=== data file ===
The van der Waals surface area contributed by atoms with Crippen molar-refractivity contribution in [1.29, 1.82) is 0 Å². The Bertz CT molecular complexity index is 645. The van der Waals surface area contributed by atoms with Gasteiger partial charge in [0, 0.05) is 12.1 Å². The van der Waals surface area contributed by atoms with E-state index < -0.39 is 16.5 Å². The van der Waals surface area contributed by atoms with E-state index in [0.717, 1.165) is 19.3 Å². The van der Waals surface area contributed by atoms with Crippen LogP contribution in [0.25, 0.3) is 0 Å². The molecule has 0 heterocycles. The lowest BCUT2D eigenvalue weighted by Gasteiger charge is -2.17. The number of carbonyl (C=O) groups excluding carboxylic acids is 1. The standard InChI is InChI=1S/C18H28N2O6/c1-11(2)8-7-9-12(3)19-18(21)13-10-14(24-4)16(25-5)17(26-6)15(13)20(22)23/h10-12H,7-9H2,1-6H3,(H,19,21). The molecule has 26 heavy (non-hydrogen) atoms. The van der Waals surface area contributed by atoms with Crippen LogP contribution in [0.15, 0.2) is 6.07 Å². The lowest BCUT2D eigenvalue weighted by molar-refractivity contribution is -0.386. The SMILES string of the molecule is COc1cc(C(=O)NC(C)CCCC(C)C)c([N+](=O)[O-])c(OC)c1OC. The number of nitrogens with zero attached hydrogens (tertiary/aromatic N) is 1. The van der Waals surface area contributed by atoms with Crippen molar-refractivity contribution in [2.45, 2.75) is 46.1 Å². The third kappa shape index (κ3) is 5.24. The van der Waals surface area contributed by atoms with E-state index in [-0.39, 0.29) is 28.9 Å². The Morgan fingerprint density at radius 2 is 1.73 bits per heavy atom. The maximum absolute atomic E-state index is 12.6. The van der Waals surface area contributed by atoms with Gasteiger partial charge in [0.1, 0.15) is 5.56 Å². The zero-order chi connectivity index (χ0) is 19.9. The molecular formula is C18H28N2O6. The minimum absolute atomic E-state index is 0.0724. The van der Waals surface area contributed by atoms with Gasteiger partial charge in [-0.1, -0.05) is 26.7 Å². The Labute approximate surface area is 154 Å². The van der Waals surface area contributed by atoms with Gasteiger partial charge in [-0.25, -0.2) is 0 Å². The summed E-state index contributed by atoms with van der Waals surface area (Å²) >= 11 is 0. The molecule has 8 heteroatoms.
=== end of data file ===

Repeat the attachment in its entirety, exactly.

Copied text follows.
The van der Waals surface area contributed by atoms with Crippen molar-refractivity contribution in [1.29, 1.82) is 0 Å². The Bertz CT molecular complexity index is 645. The van der Waals surface area contributed by atoms with Gasteiger partial charge in [0, 0.05) is 12.1 Å². The van der Waals surface area contributed by atoms with E-state index < -0.39 is 16.5 Å². The van der Waals surface area contributed by atoms with E-state index in [0.717, 1.165) is 19.3 Å². The van der Waals surface area contributed by atoms with Crippen LogP contribution in [0.25, 0.3) is 0 Å². The molecule has 0 heterocycles. The lowest BCUT2D eigenvalue weighted by Gasteiger charge is -2.17. The number of carbonyl (C=O) groups excluding carboxylic acids is 1. The standard InChI is InChI=1S/C18H28N2O6/c1-11(2)8-7-9-12(3)19-18(21)13-10-14(24-4)16(25-5)17(26-6)15(13)20(22)23/h10-12H,7-9H2,1-6H3,(H,19,21). The molecule has 26 heavy (non-hydrogen) atoms. The van der Waals surface area contributed by atoms with Crippen LogP contribution in [0.15, 0.2) is 6.07 Å². The lowest BCUT2D eigenvalue weighted by molar-refractivity contribution is -0.386. The SMILES string of the molecule is COc1cc(C(=O)NC(C)CCCC(C)C)c([N+](=O)[O-])c(OC)c1OC. The number of nitrogens with zero attached hydrogens (tertiary/aromatic N) is 1. The van der Waals surface area contributed by atoms with Crippen molar-refractivity contribution in [2.45, 2.75) is 46.1 Å². The third kappa shape index (κ3) is 5.24. The van der Waals surface area contributed by atoms with E-state index in [-0.39, 0.29) is 28.9 Å². The Morgan fingerprint density at radius 2 is 1.73 bits per heavy atom. The maximum absolute atomic E-state index is 12.6. The van der Waals surface area contributed by atoms with Gasteiger partial charge in [0.1, 0.15) is 5.56 Å². The zero-order chi connectivity index (χ0) is 19.9. The molecular formula is C18H28N2O6. The minimum absolute atomic E-state index is 0.0724. The van der Waals surface area contributed by atoms with Gasteiger partial charge in [-0.1, -0.05) is 26.7 Å². The Labute approximate surface area is 154 Å². The van der Waals surface area contributed by atoms with Gasteiger partial charge in [-0.25, -0.2) is 0 Å². The summed E-state index contributed by atoms with van der Waals surface area (Å²) >= 11 is 0. The molecule has 8 heteroatoms.